Thank you for contacting me about your Tax issue. I will work hard to help you understand the issue clearly.
Your questions are not clear as to which country you are asking about the tax rules
, but I will answer them as though the questions relate to US taxes. It sounds as though there are many misconceptions and tax concepts that are unclear.
If your business has nexus (a legal term referring to the state
and/or nation the business is most closely associated with) in the US and/or the company has US source income
, the entity and/or its owner will be subject to us federal tax
. Similar rules
apply to state tax depending on where the business is located in and has nexus. Sometimes this may be more than one US state.
1. Unlike Europe, the US has no gross receipts tax or VAT
of anything. Each state is free to impose and collect sales tax, which most often is paid by the retail purchaser of goods and services. Sales taxes
are based on the location of the purchaser in the US. Foreign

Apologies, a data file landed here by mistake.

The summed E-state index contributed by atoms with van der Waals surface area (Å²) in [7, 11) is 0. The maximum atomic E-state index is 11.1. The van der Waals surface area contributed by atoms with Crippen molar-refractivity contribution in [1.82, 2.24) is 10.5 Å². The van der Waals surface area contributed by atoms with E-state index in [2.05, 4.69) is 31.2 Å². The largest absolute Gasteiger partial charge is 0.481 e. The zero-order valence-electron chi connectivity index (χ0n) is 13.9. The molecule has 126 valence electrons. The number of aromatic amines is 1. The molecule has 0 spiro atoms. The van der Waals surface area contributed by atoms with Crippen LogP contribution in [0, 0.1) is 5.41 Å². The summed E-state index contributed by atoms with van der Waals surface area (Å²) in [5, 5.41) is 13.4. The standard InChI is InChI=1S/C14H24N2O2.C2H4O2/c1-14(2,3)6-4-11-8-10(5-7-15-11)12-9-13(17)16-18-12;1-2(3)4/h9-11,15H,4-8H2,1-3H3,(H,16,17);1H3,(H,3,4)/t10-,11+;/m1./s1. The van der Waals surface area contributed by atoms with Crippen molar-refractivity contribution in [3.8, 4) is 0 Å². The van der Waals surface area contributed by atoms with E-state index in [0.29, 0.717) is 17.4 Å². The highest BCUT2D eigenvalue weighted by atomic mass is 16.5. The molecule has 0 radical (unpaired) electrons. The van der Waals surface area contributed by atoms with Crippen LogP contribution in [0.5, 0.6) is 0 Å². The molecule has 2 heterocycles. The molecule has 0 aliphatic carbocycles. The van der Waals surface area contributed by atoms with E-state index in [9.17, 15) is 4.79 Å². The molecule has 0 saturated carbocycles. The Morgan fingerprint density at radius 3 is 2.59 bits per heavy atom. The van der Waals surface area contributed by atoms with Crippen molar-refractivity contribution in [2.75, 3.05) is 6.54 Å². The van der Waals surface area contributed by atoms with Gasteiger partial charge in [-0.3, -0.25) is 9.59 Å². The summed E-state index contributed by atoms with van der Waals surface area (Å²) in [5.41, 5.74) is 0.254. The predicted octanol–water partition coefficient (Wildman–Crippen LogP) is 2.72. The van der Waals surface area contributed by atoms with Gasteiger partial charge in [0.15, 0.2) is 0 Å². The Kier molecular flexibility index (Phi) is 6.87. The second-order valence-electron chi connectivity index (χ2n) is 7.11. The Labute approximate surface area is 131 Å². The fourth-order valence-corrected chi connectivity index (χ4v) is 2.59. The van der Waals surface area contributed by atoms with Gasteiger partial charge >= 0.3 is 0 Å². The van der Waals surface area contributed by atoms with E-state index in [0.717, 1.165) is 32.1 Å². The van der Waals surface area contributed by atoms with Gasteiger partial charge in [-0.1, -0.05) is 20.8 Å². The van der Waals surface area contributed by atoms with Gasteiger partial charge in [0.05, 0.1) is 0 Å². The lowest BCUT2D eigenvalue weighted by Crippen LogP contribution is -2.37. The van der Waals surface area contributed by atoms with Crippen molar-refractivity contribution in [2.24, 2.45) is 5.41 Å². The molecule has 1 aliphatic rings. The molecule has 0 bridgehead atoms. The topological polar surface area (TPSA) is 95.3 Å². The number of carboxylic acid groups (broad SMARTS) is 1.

purchases of goods and services are generally exempt
from sales taxes.
2. Depending on the legal organization of the entity, different rules apply. For example, a US corporation taxed as a C-Corporation (not eligible for S-Corp status) pays tax at the corporate level. DIVIDENDS
are paid to the shareholders after taxes are paid by the corporation. The shareholder only pays personal income
tax on dividends paid out. If the entity is an LLC taxed as a sole proprietorship, the tax is paid only at the individual level. There are no flat taxes
. Delaware's flat franchise tax
only applies to corporations, not LLCs.
3. Having a third-party as your agent does not have any tax effects other than you are paying a contractor versus having employees and dealing with payroll taxes
, etc. It does not cause nor relieve you of any income tax liabilities
. If you have an outside firm handling your contractors or workers, they are responsible for all employment taxes on their employees.
4. As a general rule of thumb, you should keep all business records a minimum of 7 years. The IRS
can go back 3 years for an examination and states can sometimes go back even further.